Eventually recognizing the man as a janitor from her high school, Dayle Hendricks, Jaslyn travels to speak with his sister. The sister indicates that the janitor had lived in the house with her until recently when he disappeared. Returning home, Jaslyn encounters Mr. Hendricks in her Aura once again but decides to do something about it.
Mr. Hendricks pleads for Jaslyn to open the door and this time she does. He appeared inside the house, confronting Jaslyn about their shared history. In a surprise, I wasn’t expecting, Dayle apologizes for making Jaslyn feel uncomfortable in high school, with Jaslyn saying she was sorry that she and her friends made fun of him. With the completed circle of forgiveness, Dayle bleeds from his eyes and turns to dust. Seems like he was finally able to move on.
Audiences and Jaslyn alike believed that the problems with spirits and aura are finally over when a woman (Lily Rohren) appears on the camera. However, she isn’t looking for Jaslyn but instead wants to talk to Bryce.
What came next in the episode was something I didn’t see coming, a mark of a good story seeing that I can figure out most twists pretty early on. The ending was both shocking and enjoyable to watch unfold. The last ten minutes were easily the best part of an already fantastic episode.
The good and the bad of American Horror Story: Aura
Gabourey Sidibe was exceptional in this role as scared and bold Jaslyn Taylor. Sidibe has appeared and returned a few times to the universe of American Horror Story. Every appearance is just as amazing as the next, so let’s hope there’s another return for her in the future. Fingers crossed that the next appearance is a return to Coven once again.
The biggest shock for me during this episode was how fantastic Max Greenfield was as Bryce Taylor. Having seen him act in quite a few shows, including my all-time favorite show Veronica Mars, it seems like Greenfield has become typecast in recent years in stupid/goofy roles in comedy shows. However, he was incredible in this role, especially near the ending of the episode. I would love to see him more in the AHS universe where he seems to be able to more expansive characters.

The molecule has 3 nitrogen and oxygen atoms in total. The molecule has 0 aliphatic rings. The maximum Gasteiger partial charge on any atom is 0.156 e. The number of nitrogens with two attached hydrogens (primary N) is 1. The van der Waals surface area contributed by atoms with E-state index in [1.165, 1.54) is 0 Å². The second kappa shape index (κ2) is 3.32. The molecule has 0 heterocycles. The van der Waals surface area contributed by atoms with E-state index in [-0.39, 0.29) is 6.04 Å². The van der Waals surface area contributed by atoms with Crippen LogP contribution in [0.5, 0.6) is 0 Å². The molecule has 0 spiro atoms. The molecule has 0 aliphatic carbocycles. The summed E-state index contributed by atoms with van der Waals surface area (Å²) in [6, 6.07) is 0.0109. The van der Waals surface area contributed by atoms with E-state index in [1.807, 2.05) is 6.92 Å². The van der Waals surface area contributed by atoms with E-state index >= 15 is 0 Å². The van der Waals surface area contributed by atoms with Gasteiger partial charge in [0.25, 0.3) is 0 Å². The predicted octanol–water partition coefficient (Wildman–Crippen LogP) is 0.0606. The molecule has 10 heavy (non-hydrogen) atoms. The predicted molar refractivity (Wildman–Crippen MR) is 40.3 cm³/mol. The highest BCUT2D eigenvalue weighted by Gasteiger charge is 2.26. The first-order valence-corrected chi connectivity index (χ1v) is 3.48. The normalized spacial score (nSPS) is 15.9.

One of the problems that seem to be a reoccurring issue with American Horror Stories is that I find myself enjoying the individual stories so much, that I want more. I would love to see more ghostly encounters through the Aura bells. It seems like the stories and ghosts’ possibilities are endless in such a situation.
Overall impressions of AHS: Aura
This episode may be my favorite episode of the anthology series to date. I enjoyed that it wasn’t a typical jump scare, blood, and gore type of episode. It balanced a fantastic mystery with a creative ghost story. Aura felt more like a psychological thriller, which made the hairs on my arm stand up, without making me hide behind my fingers. If you’re looking for something to watch, check out the second episode of American Horror Stories, only on Hulu!
Have you watched American Horror Stories: Aura? What did you think? Let us know on Twitter!